A parliamentary inquiry into the 2019 federal election has recently finished receiving submissions, and amongst other issues a number of commentators have bemoaned the growing numbers of voters casting their votes early.
Federal minister Paul Fletcher is worrying about how the volume of pre-poll voting may “erode the integrity” of our electoral system, while law professor George Williams worries about a “distorted election process”.
But I don’t see why it’s a problem if some voters decide to vote up to three weeks early, particularly considering that most of those voters cast their ballot in the final week.
Firstly, it’s worth clarifying the facts. Yes, pre-poll is open for about three weeks in federal elections. But most of the votes are cast much closer to election day.
Pre-poll voting has been increasing gradually since at least 2007, and is the primary cause of a big decline in the proportion cast as ordinary election-day votes (down to 54.4% of formal votes in 2019).
4.8 million votes were cast via pre-poll in 2019. Of these, about 2.6 million (54%) were cast in the final week, with less than 14% cast in the first week of voting. While there are more and more people voting early, most votes are still cast very close to election day.
When you factor in the different vote types and when pre-poll votes were cast, about 70-80% of votes were cast on the Wednesday before election day or later, with 75-85% cast in the final week, and 86-96% cast in the final two weeks.
This trend has largely been driven by the convenience of being able to vote on a wider range of days. It has likely contributed to a higher number of voters casting a ballot as a proportion of the eligible population, and it’s definitely popular with voters. I start from the position that this is likely a good thing, absent evidence that it’s a problem. So is there any evidence?
Williams explicitly refers to the “distortion” caused by voters casting their votes before key election moments:
The result is a distorted election process in which many people elect their representatives based on incomplete information. Much of the electorate cast their ballot before Labor released its election costings and Prime Minister Scott Morrison launched his campaign. The lack of information can prove decisive, especially in close contests where votes may have shifted if people were exposed to the full suite of policies and campaign gaffes, or where candidates were disendorsed.
Yet evidence suggests that large parts of the Australian population make up their mind well in advance.
The Australian Election Study has asked voters when they made up their mind since at least 1987, and at least 35% of respondents have said that they made up their mind before the start of the election campaign, and that rate was as high as 55% in 2007.
Numerous other polls have asked this question with different time frames, but it’s clear that it’s only a small minority of people wait until election day to make up their minds.
I don’t see why we can’t leave the decisions to voters as to when they vote. If they’ve long since made up their mind and know nothing will change their mind, why not let them vote early, even if it is simply for convenience?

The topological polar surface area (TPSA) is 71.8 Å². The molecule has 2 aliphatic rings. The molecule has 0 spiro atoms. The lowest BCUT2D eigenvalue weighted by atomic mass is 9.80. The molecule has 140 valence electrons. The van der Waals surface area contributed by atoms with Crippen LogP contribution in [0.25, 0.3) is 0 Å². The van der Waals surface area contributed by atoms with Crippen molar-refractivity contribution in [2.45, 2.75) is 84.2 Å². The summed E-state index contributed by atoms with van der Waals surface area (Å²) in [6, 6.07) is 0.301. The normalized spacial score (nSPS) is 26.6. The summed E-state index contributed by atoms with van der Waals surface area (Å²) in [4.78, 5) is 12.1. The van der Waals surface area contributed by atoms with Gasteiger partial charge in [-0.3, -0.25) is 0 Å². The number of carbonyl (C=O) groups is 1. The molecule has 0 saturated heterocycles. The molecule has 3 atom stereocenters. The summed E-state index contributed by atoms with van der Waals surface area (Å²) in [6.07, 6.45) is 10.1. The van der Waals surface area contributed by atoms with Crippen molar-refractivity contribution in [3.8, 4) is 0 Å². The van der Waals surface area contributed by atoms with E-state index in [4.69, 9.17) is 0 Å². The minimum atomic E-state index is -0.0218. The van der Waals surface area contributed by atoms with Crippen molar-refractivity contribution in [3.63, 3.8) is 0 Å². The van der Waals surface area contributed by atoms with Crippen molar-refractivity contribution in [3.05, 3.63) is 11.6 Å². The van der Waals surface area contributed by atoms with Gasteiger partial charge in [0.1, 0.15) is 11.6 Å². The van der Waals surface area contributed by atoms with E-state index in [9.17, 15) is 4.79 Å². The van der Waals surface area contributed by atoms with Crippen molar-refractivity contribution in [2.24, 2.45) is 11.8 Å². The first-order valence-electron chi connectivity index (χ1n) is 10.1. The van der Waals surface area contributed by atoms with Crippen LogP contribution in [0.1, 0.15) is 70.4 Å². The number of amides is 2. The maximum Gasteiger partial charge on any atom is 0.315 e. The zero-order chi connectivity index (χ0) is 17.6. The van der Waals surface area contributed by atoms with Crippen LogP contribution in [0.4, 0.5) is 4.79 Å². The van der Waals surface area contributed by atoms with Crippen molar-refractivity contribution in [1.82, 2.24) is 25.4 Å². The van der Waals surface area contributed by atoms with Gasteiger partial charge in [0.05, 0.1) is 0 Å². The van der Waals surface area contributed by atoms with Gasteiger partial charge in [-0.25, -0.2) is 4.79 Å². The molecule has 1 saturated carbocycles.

Of course there is a risk that something may come to light after someone has voted, but that risk applies to all of us following election day. If an election-altering moment is postponed until the Monday after the election, none of us will be able to use it to influence our voting decision.
Fletcher bizarrely argues that pre-poll voting threatens the “integrity” of the system without explaining how. I would argue pre-poll voting does not pose any threat to integrity (unlike forms of voting used away from the polling booth, which may be necessary but are not ideal), but it does pose a threat to the integrity of the political parties’ media plans.
If there’s a problem with voters casting their ballot before parties release their costings, or hold their campaign launches, then parties should adjust to this new reality and move these events forward. It’s always been silly that campaign launches happen so late, and it’s always been a mark of disrespect for voters that parties hold back on major policy announcements for maximum impact. Parties have had years to adapt to this change. It hasn’t happened overnight.
(EDIT: A number of people have pointed out on Twitter that it also makes it harder for parties to staff pre-poll booths. A majority of volunteers are busy at work on weekdays so it can be harder to find people to cover multiple booths over multiple weeks. Still I don’t think that’s a good reason. Most voters still vote towards the end, so parties can cover most voters, if not all.)
There is no inherent good reason why voters should all have to vote together on election day. In our modern society there is tremendous information out there about the political parties and candidates. Campaigns don’t really start on the day the election is called, and even then there is plenty of time to educate voters before voting starts to ramp up. “Tradition” is not a good reason.
Fletcher and Williams do make one technically correct point. It is true that the parliament has the power to make the decision about how much we encourage or discourage pre-poll voting. We could decide to make it harder to access pre-poll by more strictly enforcing the requirements or limiting the availability. But the parliament should consider the evidence we have from this evolving experiment: we’ve now been changing the way we vote for over a decade and things are working pretty well.
Pre-poll is working pretty well right now, and unless there are better arguments I don’t see why the federal parliament should act to make it harder for people to vote in a way that is convenient for them.